The standard portrayal of pre-Colombian North America (at least north of Mexico) is a vast, unspoiled world speckled with small-scale villages that pale in comparison to the majestic pyramids and ruins of the Aztec, Maya and Inca. “‘Civilization’ is not a word typically associated with ancient North America,” the archaeologist Timothy Pauketat wrote in the opening line of a book that goes on to refute that misconception.
In reality, this continent had its own political and cultural hubs — not as many, perhaps, but far from none. Most significantly, in southern Illinois, the Mississippian city of Cahokia likely boasted a larger population than London around the year 1000. Around the same time, in the remote New Mexico desert, thousands of Puebloans bustled about the engineering marvel that is Chaco Canyon.
Taken together, these overlooked sites dispel the notion that Europeans discovered a land devoid of progress. “Our understanding of American urban history,” wrote historians Lisa Krissoff Boehm and Steven Hunt Corey, “is enriched when we consider in detail the story of populous Native American settlements.”
Cahokia: A Metropolis of Mounds
Eight miles east of St. Louis, a network of artificial hills rises from the floodplain of the Mississippi River, marking what was once the heart of an ancient mound-building civilization. “Metropolis” is no frivolous description of Cahokia — this city, which flourished from about A.D. 800 to 1350, sprawled across 5 square miles and rivaled the European cities of its age. In its heyday, the population was about 15,000, with tens of thousands more spread throughout the surrounding suburbs.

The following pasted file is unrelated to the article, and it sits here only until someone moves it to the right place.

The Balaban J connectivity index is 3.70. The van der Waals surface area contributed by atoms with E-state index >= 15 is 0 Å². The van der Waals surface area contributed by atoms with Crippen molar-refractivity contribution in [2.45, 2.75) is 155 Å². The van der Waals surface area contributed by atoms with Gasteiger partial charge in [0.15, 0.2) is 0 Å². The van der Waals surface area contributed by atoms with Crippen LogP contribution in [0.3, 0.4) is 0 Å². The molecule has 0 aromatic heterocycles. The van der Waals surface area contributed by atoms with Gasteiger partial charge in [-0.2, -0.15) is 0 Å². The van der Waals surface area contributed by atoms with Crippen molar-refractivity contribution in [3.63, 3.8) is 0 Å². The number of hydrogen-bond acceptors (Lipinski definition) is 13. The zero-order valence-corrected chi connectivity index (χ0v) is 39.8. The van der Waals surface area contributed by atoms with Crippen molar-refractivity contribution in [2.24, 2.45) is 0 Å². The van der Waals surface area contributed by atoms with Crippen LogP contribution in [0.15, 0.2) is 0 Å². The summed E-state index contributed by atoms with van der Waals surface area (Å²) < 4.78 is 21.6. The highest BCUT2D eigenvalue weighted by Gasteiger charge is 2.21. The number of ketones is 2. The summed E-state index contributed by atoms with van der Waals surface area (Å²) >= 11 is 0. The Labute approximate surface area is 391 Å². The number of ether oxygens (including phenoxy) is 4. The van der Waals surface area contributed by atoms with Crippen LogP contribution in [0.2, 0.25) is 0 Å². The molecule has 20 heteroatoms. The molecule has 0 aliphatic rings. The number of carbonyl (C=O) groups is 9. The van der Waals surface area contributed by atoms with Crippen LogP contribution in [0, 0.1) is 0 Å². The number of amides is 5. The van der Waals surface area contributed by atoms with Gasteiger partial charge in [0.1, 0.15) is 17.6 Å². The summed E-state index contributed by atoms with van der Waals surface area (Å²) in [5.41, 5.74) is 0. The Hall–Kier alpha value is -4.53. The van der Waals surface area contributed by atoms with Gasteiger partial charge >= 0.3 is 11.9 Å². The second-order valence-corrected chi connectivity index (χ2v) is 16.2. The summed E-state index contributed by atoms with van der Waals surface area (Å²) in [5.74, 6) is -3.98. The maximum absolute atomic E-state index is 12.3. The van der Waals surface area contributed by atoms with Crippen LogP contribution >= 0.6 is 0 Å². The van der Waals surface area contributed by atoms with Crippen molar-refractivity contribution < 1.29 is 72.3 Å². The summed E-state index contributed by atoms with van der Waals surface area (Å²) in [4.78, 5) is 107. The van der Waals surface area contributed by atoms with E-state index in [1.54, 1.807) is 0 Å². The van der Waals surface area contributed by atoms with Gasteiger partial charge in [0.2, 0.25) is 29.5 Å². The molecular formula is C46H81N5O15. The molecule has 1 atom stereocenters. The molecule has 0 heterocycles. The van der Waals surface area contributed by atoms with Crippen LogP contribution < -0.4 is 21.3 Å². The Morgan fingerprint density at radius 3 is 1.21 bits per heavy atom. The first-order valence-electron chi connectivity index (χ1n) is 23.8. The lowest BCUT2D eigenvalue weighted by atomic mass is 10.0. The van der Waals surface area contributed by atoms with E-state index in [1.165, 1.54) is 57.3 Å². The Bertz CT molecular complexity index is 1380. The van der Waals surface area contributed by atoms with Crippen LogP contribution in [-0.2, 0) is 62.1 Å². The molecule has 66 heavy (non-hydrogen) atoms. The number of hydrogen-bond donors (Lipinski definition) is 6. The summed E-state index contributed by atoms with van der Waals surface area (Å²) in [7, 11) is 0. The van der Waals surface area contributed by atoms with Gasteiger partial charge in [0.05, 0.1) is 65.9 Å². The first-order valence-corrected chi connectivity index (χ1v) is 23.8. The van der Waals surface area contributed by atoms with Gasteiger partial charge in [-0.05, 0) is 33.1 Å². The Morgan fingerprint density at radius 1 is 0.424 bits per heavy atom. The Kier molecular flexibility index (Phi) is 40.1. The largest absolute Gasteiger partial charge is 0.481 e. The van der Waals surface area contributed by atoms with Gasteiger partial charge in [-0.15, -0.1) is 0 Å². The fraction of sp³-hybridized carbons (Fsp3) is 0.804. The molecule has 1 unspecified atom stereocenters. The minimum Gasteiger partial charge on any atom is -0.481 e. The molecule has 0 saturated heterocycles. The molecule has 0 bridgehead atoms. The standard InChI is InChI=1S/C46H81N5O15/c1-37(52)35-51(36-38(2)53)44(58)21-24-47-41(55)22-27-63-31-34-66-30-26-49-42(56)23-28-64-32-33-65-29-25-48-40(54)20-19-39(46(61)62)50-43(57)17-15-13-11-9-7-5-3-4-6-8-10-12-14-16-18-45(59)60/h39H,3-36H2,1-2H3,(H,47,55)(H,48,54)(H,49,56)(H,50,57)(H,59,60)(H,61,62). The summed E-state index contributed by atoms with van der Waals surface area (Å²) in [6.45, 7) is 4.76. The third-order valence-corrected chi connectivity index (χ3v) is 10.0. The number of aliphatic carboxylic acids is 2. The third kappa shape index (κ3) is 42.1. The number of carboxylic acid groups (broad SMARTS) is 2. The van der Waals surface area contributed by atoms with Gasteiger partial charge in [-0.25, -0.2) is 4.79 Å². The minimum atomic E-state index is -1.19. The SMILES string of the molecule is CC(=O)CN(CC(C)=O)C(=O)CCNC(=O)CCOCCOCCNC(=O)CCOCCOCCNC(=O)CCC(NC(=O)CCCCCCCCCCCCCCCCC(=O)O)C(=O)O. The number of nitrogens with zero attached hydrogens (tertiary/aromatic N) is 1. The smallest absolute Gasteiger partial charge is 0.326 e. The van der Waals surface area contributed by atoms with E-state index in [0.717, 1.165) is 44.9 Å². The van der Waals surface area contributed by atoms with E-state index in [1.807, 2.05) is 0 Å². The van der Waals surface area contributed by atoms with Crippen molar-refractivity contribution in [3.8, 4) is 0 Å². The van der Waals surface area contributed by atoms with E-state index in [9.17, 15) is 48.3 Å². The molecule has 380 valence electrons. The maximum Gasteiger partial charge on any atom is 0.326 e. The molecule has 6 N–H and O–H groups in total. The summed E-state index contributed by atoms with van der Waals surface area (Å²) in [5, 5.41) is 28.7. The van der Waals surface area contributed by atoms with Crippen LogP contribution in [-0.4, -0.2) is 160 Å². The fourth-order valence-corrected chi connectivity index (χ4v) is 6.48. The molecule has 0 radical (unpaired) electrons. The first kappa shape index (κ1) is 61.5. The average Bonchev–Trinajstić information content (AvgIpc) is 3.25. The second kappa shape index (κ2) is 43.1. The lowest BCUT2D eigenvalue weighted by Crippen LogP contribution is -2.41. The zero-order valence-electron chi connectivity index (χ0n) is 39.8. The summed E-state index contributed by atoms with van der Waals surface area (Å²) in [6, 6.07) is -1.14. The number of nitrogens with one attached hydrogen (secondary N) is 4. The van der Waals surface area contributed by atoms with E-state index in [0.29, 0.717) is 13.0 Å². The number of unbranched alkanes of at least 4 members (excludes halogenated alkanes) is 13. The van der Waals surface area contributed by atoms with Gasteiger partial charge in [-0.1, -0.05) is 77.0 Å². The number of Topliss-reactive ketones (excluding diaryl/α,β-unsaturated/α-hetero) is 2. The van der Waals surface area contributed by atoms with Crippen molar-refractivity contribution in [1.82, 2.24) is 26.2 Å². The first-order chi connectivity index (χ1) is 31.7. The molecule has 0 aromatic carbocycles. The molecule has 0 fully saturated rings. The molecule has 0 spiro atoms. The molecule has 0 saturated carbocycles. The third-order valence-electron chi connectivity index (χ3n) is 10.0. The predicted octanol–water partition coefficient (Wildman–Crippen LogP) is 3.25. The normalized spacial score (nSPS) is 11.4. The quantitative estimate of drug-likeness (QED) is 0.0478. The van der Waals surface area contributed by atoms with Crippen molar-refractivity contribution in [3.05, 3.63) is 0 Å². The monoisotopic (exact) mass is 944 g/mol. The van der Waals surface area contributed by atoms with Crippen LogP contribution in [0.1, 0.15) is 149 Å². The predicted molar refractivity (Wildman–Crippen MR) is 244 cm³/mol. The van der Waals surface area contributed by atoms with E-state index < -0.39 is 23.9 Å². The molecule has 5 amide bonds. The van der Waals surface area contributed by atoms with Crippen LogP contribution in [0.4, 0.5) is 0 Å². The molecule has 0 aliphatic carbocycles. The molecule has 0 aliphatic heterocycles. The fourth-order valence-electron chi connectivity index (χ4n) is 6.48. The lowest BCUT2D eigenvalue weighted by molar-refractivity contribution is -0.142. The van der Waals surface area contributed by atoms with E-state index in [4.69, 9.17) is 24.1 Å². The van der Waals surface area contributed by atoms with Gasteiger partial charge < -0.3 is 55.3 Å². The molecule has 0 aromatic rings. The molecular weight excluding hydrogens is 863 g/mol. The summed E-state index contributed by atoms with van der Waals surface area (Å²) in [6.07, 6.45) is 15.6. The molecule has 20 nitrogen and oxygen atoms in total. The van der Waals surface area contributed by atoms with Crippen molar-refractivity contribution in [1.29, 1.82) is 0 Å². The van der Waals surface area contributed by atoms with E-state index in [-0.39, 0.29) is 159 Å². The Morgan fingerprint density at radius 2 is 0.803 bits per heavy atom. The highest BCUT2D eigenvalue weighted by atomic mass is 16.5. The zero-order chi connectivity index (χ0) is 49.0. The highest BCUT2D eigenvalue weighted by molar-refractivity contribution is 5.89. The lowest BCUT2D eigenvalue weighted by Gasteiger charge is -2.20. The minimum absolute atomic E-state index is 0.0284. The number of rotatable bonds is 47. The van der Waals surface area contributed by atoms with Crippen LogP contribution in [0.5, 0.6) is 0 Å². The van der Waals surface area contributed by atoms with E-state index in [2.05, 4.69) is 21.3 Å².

Cahokia, the apogee of the Mississippian culture, consisted of more than 120 massive dirt mounds. Its centerpiece was a 50-acre public plaza (the size of almost 40 football fields) and beside it sat the largest mound in North America, known today as Monks Mound. This 10-story behemoth has a larger base than the Great Pyramid of Giza or the Pyramid of the Sun at Teotihuacan in Mexico. Indeed, Henry Brackenridge, the first person to document the site in detail, was reminded of those other timeworn structures.
“What a stupendous pile of earth!” he wrote to Thomas Jefferson, his friend. “When I arrived at the foot of the principal mound I was struck with a degree of astonishment, not unlike that which is experienced in contemplating the Egyptian pyramids. To heap up such a mass must have required years and the labor of thousands.”
Today these remnants — the Cahokia Mounds State Historic Site, one of the country’s 24 World Heritage sites — are all that’s visible of the city’s former glory. But 10 centuries ago, the mounds were hemmed in by thousands of thatched-roof houses and public buildings. Some researchers believe Cahokia was a planned community, built from a unified vision rather than over many generations of unguided construction.
Its origins remain unclear, but it quickly grew into the highly influential capital of a culture that dominated much of the Midwest and Southeast. “If there were founding events that kicked off Mississippian history,” Pauketat wrote, “they happened at Cahokia.”